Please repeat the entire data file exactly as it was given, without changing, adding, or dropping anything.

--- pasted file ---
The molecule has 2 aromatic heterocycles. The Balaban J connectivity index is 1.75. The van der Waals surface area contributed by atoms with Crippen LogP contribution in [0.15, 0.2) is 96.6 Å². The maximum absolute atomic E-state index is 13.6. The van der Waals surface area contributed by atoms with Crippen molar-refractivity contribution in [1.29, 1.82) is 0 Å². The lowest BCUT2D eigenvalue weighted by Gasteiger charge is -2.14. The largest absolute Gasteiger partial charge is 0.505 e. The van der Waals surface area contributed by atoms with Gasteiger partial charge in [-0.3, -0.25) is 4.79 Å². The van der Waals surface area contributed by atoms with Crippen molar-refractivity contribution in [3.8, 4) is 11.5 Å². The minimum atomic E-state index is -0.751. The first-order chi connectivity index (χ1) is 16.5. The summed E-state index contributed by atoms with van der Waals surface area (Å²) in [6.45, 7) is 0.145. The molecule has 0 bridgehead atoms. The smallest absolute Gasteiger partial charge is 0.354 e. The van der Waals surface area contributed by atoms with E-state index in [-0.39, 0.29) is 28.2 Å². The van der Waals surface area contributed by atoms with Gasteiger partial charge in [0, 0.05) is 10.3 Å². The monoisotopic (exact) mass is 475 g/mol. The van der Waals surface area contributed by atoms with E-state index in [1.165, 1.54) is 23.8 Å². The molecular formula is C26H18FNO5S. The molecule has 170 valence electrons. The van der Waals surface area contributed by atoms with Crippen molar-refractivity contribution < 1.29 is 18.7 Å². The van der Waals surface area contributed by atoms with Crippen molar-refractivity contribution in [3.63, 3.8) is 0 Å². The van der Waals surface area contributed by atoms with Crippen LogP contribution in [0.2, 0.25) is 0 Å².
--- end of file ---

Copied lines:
The molecule has 2 aromatic heterocycles. The Balaban J connectivity index is 1.75. The van der Waals surface area contributed by atoms with Crippen LogP contribution in [0.15, 0.2) is 96.6 Å². The maximum absolute atomic E-state index is 13.6. The van der Waals surface area contributed by atoms with Crippen molar-refractivity contribution in [1.29, 1.82) is 0 Å². The lowest BCUT2D eigenvalue weighted by Gasteiger charge is -2.14. The largest absolute Gasteiger partial charge is 0.505 e. The van der Waals surface area contributed by atoms with Gasteiger partial charge in [-0.3, -0.25) is 4.79 Å². The van der Waals surface area contributed by atoms with Crippen molar-refractivity contribution in [3.8, 4) is 11.5 Å². The minimum atomic E-state index is -0.751. The first-order chi connectivity index (χ1) is 16.5. The summed E-state index contributed by atoms with van der Waals surface area (Å²) in [6.45, 7) is 0.145. The molecule has 0 bridgehead atoms. The smallest absolute Gasteiger partial charge is 0.354 e. The van der Waals surface area contributed by atoms with E-state index in [-0.39, 0.29) is 28.2 Å². The van der Waals surface area contributed by atoms with Gasteiger partial charge in [0, 0.05) is 10.3 Å². The monoisotopic (exact) mass is 475 g/mol. The van der Waals surface area contributed by atoms with E-state index in [1.165, 1.54) is 23.8 Å². The molecular formula is C26H18FNO5S. The molecule has 170 valence electrons. The van der Waals surface area contributed by atoms with Crippen molar-refractivity contribution < 1.29 is 18.7 Å². The van der Waals surface area contributed by atoms with Crippen molar-refractivity contribution in [3.63, 3.8) is 0 Å². The van der Waals surface area contributed by atoms with Crippen LogP contribution in [0.2, 0.25) is 0 Å².